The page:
The Small Machine Talks Episode 96
Hem Press with Richard Capener
Recorded on Thursday, November 24, 2022, release day for James Knight’s Cosmic Horror and Josh Allsop’s purge fluid
In this final episode in the small press series of 2022, I speak with Richard, the editor of Hem Press about its beginnings, influences, the work that HP is publishing and future titles. We also speak about its sound poetry imprint, Angry Starlings.
We discuss the Babel Tower Notice Board, the online journal Richard edited from 2020 until recently and Hem Press’s connection to it.
We discuss Richard’s long interest in sound poetry and the Angry Starlings imprint and its first release, Echolocation by Susie Campbell and Chris Kerr
We speak about an American press that influenced Hem Press, Ugly Duckling Presse. He also speaks of Les Figues Press [link inactive] as another influence of HP.
We talk about the role of the small press now and where Hem Press fits in that role.
We discuss the business of running a small press and Richard gives advice to those considering starting a press and journal. He provides a checklist of essential considerations and some of the costs associated for him.
I ask Richard about the question between his own work and the work of the press. He speaks about how the current catalogue fits with his aesthetic, including the latest titles Cosmic Horror by James Knight, purge fluid by Josh Allsop and Trouble by me!
I ask about forthcoming publications. Richard asks any independent booksellers who might like to sell HP books to get in touch.
Note of Praise
Josh Allsop’s Purge Fluid is visceral, luxuriously visual, and descriptive, unique in its diction, playful for the mouth and the brain. The book starts inside a whale. There are gods and saints in awkward and macabre situations. The work is full of kinetic and frenetic energy. I wanted to bounce off my chair and fly, reading this lively and exotic work.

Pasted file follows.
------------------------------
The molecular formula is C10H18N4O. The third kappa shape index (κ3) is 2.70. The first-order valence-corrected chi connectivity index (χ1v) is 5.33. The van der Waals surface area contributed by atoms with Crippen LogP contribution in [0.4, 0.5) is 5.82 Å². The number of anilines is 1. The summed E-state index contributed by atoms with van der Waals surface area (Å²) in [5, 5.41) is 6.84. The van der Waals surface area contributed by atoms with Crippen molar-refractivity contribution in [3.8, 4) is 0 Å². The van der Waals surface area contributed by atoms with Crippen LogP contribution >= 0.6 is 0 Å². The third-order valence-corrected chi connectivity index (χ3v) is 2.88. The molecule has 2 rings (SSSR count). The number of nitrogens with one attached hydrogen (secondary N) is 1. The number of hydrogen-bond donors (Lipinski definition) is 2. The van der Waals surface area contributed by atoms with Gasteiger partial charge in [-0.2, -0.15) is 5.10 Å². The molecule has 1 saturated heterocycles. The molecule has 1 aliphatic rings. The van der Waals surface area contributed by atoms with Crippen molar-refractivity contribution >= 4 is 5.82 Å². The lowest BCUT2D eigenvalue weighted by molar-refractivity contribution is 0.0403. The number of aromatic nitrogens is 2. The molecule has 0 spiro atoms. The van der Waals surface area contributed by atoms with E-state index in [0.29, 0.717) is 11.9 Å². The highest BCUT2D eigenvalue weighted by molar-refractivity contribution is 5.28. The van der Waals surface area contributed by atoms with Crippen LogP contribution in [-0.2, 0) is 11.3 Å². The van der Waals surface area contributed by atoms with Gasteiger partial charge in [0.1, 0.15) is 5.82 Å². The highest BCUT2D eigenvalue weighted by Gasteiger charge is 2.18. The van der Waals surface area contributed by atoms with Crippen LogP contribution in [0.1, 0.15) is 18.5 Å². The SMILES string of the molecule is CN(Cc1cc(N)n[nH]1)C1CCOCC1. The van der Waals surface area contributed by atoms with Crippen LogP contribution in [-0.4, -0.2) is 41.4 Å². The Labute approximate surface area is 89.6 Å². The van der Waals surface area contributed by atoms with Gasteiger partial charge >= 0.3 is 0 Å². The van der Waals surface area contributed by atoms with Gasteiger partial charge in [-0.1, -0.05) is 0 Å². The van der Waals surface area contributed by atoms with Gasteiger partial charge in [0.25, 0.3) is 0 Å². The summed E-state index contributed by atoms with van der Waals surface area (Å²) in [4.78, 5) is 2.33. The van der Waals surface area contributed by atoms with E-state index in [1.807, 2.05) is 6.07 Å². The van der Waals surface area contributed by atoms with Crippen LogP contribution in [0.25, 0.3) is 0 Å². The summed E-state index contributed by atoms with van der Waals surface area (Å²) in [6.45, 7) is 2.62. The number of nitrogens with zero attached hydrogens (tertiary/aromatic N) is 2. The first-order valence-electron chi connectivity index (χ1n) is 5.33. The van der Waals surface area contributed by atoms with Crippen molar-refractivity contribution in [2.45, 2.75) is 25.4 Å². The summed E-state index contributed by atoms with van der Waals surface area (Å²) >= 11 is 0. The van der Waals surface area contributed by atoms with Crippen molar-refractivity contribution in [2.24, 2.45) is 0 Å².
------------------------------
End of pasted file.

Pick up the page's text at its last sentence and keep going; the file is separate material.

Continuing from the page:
James Knight’s Cosmic Horror begins with a visual poem, an explosion of equations and colour. The work is an engagement with language and reality as interpreted by hallucination, science juxtaposed with art. Warping happens, like Dali’s clock or a work by Max Ernst, words from the poems remixed as vispo, distorted. Like Allsop’s Purge Fluid, Knight’s Cosmic Horror offers us the visceral, grotesque, and macabre, an engagement with the body, particularly how sound acts as a myopic space, giving a claustrophobic sensation. It’s easy to imagine scenes from Alien, District 9 or other sci fi films as inspirations for these. Poetry is under glass, like an experiment on an operating table, who knows if it will survive or turn into some uncontrollable and grotesque monster.
I have already written about J.D. Howse’s Just Meat Not God, the first in the Hem Press catalogue last August, but I will add that the muscularity and vigor of language, engagement with art, life and death are something Hem Press titles have in common.
I can’t really praise my own work, Trouble, published by the press, but I can say that Richard was a methodical, patient, and sensitive editor and has made the work much better than it was in its manuscript form. Richard created a provocative and enticing cover and did an excellent job on lay out and design. Hem Press has supported and promoted Trouble before, during and after its publication.
In her book, The Three Steps to the Ladder of Writing, Hélène Cixous writes “Writing is learning to die. It’s learning not to be afraid; in other words, to live at the extremity of life, which is what the dead, death give us.” Hem Press is making space for work that risks, that pushes beyond well-mannered boundaries into extremes with courageous use of language, intersecting with the bloodiest most nightmarish and weird aspects of life. I think of Lorca’s sense of the Duende, making art in the presence of death. This presence is what drives innovation, intensity, and creativity energy, it’s what moves the writer to write, otherwise what is the point. I’m looking forward to seeing how Hem Press will navigate these possibilities with its future publications.
Thanks to Richard for being on the show, to Jennifer Pederson for the intro and outro, to Charles Earl for processing and to you for listening to and sharing the episodes each month.
Stay tuned for our final episode of 2022, another segment in our ongoing poetics series in December, the Poetics of Photography with Charles Earl, and a whole new thread I’ll announce in the December episode.